Android RecyclerViews 101

RecyclerViews for Android are the natural evolution of the ListView. They are cleaner, easier to use, and always enforce view recycling. Use them whenever you want to display data with a set of common views that can be reused for efficiency and to replace ListViews and GridView.

This tutorial will teach you how to use a RecyclerView to display a list of Strings.

Setup for this tutorial included the creation of a new project using the [Blank Activity] template in Android Studio. The resulting project includes: MainActivity.class.

Adding the Dependencies

The RecyclerView class must be manually included in your projects in order to use it. Why? I’m not sure, but maybe they just like us to have extra steps to do. Let’s add it.

Go into your build.gradle file—the one for your app, not the project. (The correct one for your app will say “android” somewhere in it.) Add this line:

compile ''

on a new line inside the dependencies section. ReSync gradle… and Boom! We can use it!

Adding the View

Add a RecyclerView for us to use in your xml layout file.


Also, find it and pop it into a variable in the class you want to use it from.


public class MainActivity extends Activity {

    private RecyclerView recyclerView;

    protected void onCreate(Bundle savedInstanceState) {

        recyclerView = (RecyclerView) findViewById(;
    // ...

Yay! We have something to work with now!

A RecyclerView requires 2 things before it will start working:

  1. We must give it a LayoutManager.
  2. We must give it an Adapter.

A LayoutManager is the class that defines how the views inside our RecyclerView get organized on the screen. There are some built-in LayoutManagers that we can instantiate and use:

  • LinearLayoutManager – Layout Views linearly, vertically or horizontally.
  • GridLayoutManager – Layout Views in a grid pattern.

Adding the LayoutManager

Using one of these provided LayoutManagers allows us to easily replace ListViews and GridViews :). For this tutorial, we will use a LinearLayoutManager setup to display items vertically—like a ListView.

recyclerView.setLayoutManager(new LinearLayoutManager(this, LinearLayoutManager.VERTICAL, false));

Now that we know how to lay things out, we must start on the bulk of the work: creating our Adapter.

Adding the Adapter

Before we start: let’s make sure we have a list of Strings that we’ll be displaying. I am adding a list to my MainActivity for this purpose. Any way you want to obtain a list of Strings is fine.

private static final List adjectives = Arrays.asList(new String[]{
            "Awesome", "Peculiar", "Green", "Sad", "Gross", "Lovely", "Insane",
            "Compostable", "Blue", "Wooden", "Grotesque", "Beautiful"});

Next, let’s make a simple layout that includes a TextView for displaying each item in our list, and an ImageView that displays the launcher icon. (The ImageView is just to show that we can have multiple subviews for each item.)

Create an li_adjective.xml layout.

<?xml version="1.0" encoding="utf-8"?>
<LinearLayout xmlns:android=""


        tools:text="EXAMPLE ITEM"/>


Adapter Time! Create a class:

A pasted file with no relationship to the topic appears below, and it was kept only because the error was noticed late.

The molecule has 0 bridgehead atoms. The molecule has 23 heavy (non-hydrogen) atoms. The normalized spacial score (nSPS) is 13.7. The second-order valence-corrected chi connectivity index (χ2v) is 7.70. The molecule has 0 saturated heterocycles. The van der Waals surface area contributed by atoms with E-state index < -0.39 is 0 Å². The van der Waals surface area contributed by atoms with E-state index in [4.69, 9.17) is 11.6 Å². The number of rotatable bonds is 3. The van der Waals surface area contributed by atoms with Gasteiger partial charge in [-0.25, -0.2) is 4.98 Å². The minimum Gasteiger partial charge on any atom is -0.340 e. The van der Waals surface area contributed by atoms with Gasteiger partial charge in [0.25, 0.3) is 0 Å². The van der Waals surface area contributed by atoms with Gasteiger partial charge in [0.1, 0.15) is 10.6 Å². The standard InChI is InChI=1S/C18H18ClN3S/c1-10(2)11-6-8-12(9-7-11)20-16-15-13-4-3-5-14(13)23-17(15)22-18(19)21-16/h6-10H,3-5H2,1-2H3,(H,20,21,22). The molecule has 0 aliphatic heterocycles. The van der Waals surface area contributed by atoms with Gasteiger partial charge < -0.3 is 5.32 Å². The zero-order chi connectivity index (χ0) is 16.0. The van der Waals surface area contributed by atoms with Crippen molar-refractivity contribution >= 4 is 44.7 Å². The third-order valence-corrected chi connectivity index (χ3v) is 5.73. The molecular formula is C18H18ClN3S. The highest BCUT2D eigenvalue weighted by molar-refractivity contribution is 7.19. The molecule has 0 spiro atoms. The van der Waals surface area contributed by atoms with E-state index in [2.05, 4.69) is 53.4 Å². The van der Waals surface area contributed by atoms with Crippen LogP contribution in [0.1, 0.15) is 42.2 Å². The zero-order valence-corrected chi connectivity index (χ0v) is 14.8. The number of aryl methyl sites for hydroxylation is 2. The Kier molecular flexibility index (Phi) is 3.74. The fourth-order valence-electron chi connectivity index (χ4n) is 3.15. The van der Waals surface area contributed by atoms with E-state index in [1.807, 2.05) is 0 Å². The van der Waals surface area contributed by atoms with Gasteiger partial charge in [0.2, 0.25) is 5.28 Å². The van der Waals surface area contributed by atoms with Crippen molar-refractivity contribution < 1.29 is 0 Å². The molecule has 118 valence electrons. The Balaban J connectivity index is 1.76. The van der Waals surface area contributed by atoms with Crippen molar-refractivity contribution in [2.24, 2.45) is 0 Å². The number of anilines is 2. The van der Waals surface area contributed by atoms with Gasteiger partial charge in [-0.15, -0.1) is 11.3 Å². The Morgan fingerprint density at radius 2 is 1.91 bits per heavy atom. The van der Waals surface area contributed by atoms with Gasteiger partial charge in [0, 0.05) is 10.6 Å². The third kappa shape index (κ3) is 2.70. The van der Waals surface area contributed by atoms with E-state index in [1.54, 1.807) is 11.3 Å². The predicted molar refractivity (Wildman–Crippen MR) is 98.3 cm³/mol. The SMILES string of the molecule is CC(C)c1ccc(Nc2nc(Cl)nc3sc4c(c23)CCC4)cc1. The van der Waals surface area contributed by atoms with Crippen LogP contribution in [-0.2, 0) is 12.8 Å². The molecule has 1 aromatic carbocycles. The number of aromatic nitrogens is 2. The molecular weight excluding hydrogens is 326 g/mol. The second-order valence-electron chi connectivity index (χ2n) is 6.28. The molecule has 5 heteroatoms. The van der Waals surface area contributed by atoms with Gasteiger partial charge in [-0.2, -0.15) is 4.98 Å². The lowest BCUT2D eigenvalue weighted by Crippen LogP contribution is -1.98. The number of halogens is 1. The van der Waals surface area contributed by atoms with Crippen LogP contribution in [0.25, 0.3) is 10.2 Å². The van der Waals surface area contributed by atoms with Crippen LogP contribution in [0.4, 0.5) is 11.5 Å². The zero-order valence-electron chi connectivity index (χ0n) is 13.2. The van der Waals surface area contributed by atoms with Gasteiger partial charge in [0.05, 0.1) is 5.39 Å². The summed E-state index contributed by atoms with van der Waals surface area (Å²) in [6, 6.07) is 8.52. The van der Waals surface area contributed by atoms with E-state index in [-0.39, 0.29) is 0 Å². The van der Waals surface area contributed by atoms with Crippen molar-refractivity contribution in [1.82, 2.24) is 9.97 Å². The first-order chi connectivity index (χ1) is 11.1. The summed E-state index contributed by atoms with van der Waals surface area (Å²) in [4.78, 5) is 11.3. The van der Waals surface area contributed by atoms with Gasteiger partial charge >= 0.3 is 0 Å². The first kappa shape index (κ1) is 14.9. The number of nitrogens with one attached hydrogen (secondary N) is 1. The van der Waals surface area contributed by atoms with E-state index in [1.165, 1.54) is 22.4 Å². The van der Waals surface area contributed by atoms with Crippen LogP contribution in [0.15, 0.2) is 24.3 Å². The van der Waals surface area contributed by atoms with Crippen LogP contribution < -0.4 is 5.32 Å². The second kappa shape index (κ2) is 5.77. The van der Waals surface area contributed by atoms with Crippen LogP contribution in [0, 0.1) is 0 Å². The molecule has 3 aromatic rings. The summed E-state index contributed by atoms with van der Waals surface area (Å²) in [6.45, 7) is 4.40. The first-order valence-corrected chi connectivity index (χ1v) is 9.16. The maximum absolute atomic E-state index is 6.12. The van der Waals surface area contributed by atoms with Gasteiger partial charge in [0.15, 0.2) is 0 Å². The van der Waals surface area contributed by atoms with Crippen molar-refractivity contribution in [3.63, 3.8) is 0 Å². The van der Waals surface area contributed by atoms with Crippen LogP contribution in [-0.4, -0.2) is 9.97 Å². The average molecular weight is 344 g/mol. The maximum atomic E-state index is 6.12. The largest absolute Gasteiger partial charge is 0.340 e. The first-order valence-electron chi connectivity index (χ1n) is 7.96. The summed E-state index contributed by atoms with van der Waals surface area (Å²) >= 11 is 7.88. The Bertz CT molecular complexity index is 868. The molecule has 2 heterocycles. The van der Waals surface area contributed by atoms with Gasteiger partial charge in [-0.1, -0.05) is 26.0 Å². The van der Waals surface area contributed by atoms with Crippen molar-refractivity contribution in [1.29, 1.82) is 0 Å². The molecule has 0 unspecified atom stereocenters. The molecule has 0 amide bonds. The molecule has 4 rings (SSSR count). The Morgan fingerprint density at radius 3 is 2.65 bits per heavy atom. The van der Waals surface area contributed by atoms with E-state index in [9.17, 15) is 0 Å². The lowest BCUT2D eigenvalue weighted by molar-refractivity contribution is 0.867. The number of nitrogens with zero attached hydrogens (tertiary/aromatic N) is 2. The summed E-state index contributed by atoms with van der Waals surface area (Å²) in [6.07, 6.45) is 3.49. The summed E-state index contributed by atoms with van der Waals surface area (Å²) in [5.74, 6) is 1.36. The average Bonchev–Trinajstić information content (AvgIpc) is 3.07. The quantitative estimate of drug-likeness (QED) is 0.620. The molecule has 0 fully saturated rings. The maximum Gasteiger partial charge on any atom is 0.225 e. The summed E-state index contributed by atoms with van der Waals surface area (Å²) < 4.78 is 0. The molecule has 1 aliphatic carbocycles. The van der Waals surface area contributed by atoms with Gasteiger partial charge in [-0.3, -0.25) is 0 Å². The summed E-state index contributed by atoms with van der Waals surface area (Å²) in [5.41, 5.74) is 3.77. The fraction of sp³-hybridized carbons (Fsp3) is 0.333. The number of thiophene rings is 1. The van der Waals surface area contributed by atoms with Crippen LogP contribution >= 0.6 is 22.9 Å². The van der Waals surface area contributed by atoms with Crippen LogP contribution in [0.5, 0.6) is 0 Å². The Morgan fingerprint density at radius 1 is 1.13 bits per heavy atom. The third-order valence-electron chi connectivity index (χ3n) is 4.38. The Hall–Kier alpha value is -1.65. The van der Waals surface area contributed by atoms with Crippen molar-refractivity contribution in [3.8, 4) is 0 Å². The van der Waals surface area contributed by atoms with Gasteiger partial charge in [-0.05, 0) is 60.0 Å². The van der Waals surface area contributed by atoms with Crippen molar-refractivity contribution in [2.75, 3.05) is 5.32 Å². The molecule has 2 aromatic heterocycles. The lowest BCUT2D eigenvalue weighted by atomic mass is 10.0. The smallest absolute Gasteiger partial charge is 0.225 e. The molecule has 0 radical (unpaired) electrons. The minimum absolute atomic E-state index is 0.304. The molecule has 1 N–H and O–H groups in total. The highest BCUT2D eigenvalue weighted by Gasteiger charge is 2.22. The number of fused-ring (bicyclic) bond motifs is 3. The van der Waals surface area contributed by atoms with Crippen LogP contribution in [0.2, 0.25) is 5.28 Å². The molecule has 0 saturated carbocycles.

public class RecyclerViewStringListAdapter extends RecyclerView.Adapter {

The Adapter class requires us to have an extension of RecyclerView.ViewHolder for recycling purposes. This ViewHolder is meant to be an accessor for all the subviews of each item. In our example, we will only require a TextView, but more complex scenarios could include any number of TextViews, ImageViews, or other Views.

So inside of RecyclerViewStringListAdapter, let’s create an inner class that extends RecyclerView.ViewHolder and grabs a reference to our TextView that we will use to display our String and the ImageView (in case we want to change the image for each item).

protected class ViewHolder extends RecyclerView.ViewHolder {
    ImageView ivImage;
    TextView tvText;

    public ViewHolder(View itemView) {
        ivImage = (ImageView) itemView.findViewById(;
        tvText = (TextView) itemView.findViewById(;

4 more things! In this adapter we are required to Override onCreateViewHolder, onBindViewHolder, and getItemCount. We should also add a constructor that we can use to pass in the data we want the adapter to use.

First, add a member variable and a constructor that takes in a list of Strings and keeps the reference:

private List strings;

public RecyclerViewStringListAdapter(List strings) {
    this.strings = strings;

Next, let’s override getItemCount. It is very simple with a list backing our data.

public int getItemCount() {
    return strings.size();

Next comes onCreateViewHolder. This method is for us to inflate an item view and populate a ViewHolder object to reference it.

public ViewHolder onCreateViewHolder(ViewGroup parent, int i) {
    View itemView = LayoutInflater.from(parent.getContext()).inflate(R.layout.li_adjective, parent, false);
    ViewHolder viewHolder = new ViewHolder(itemView);
    return viewHolder;

Finally, we have the onBindViewHolder. This method is for populating all views in the provided ViewHolder that will be placed at the provided position. For us it’s simple: set the text on the TextView. We could also change the image here if we really wanted to.

public void onBindViewHolder(ViewHolder viewHolder, int position) {

Guess what? We’re almost done! All that’s left is to create an instance of our RecyclerViewStringListAdapter class and set it to the RecyclerView 🙂

recyclerView.setAdapter(new RecyclerViewStringListAdapter(adjectives));